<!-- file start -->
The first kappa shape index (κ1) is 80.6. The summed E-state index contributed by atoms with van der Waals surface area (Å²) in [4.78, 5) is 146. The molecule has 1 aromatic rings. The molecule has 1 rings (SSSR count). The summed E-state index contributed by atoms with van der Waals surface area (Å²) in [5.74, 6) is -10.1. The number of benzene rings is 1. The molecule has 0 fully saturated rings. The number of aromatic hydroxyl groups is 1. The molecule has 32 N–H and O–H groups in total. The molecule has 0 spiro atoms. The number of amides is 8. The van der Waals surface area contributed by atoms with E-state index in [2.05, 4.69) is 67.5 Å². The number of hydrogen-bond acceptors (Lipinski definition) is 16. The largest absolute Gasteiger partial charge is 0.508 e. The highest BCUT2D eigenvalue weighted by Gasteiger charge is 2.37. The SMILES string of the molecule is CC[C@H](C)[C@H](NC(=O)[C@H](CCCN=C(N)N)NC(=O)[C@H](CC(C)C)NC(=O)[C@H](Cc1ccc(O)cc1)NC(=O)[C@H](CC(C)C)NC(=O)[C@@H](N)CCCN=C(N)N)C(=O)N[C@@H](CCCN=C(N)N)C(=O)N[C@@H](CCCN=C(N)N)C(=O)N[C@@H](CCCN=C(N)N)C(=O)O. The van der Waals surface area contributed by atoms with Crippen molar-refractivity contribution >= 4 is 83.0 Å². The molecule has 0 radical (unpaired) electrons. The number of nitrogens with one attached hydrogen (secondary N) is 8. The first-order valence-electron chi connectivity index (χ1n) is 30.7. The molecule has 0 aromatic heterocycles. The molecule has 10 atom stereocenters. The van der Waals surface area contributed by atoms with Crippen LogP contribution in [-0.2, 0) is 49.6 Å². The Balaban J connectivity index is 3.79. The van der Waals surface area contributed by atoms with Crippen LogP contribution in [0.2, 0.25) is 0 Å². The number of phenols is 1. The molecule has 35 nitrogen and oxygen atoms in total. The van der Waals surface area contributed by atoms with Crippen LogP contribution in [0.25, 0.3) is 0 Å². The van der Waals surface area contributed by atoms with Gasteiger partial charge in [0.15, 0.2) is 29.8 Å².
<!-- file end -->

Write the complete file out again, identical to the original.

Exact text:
The first kappa shape index (κ1) is 80.6. The summed E-state index contributed by atoms with van der Waals surface area (Å²) in [4.78, 5) is 146. The molecule has 1 aromatic rings. The molecule has 1 rings (SSSR count). The summed E-state index contributed by atoms with van der Waals surface area (Å²) in [5.74, 6) is -10.1. The number of benzene rings is 1. The molecule has 0 fully saturated rings. The number of aromatic hydroxyl groups is 1. The molecule has 32 N–H and O–H groups in total. The molecule has 0 spiro atoms. The number of amides is 8. The van der Waals surface area contributed by atoms with E-state index in [2.05, 4.69) is 67.5 Å². The number of hydrogen-bond acceptors (Lipinski definition) is 16. The largest absolute Gasteiger partial charge is 0.508 e. The highest BCUT2D eigenvalue weighted by Gasteiger charge is 2.37. The SMILES string of the molecule is CC[C@H](C)[C@H](NC(=O)[C@H](CCCN=C(N)N)NC(=O)[C@H](CC(C)C)NC(=O)[C@H](Cc1ccc(O)cc1)NC(=O)[C@H](CC(C)C)NC(=O)[C@@H](N)CCCN=C(N)N)C(=O)N[C@@H](CCCN=C(N)N)C(=O)N[C@@H](CCCN=C(N)N)C(=O)N[C@@H](CCCN=C(N)N)C(=O)O. The van der Waals surface area contributed by atoms with Crippen molar-refractivity contribution >= 4 is 83.0 Å². The molecule has 0 radical (unpaired) electrons. The number of nitrogens with one attached hydrogen (secondary N) is 8. The first-order valence-electron chi connectivity index (χ1n) is 30.7. The molecule has 0 aromatic heterocycles. The molecule has 10 atom stereocenters. The van der Waals surface area contributed by atoms with Crippen LogP contribution in [-0.2, 0) is 49.6 Å². The Balaban J connectivity index is 3.79. The van der Waals surface area contributed by atoms with Crippen LogP contribution in [0.2, 0.25) is 0 Å². The number of phenols is 1. The molecule has 35 nitrogen and oxygen atoms in total. The van der Waals surface area contributed by atoms with Crippen LogP contribution in [0.25, 0.3) is 0 Å². The van der Waals surface area contributed by atoms with Gasteiger partial charge in [0.15, 0.2) is 29.8 Å².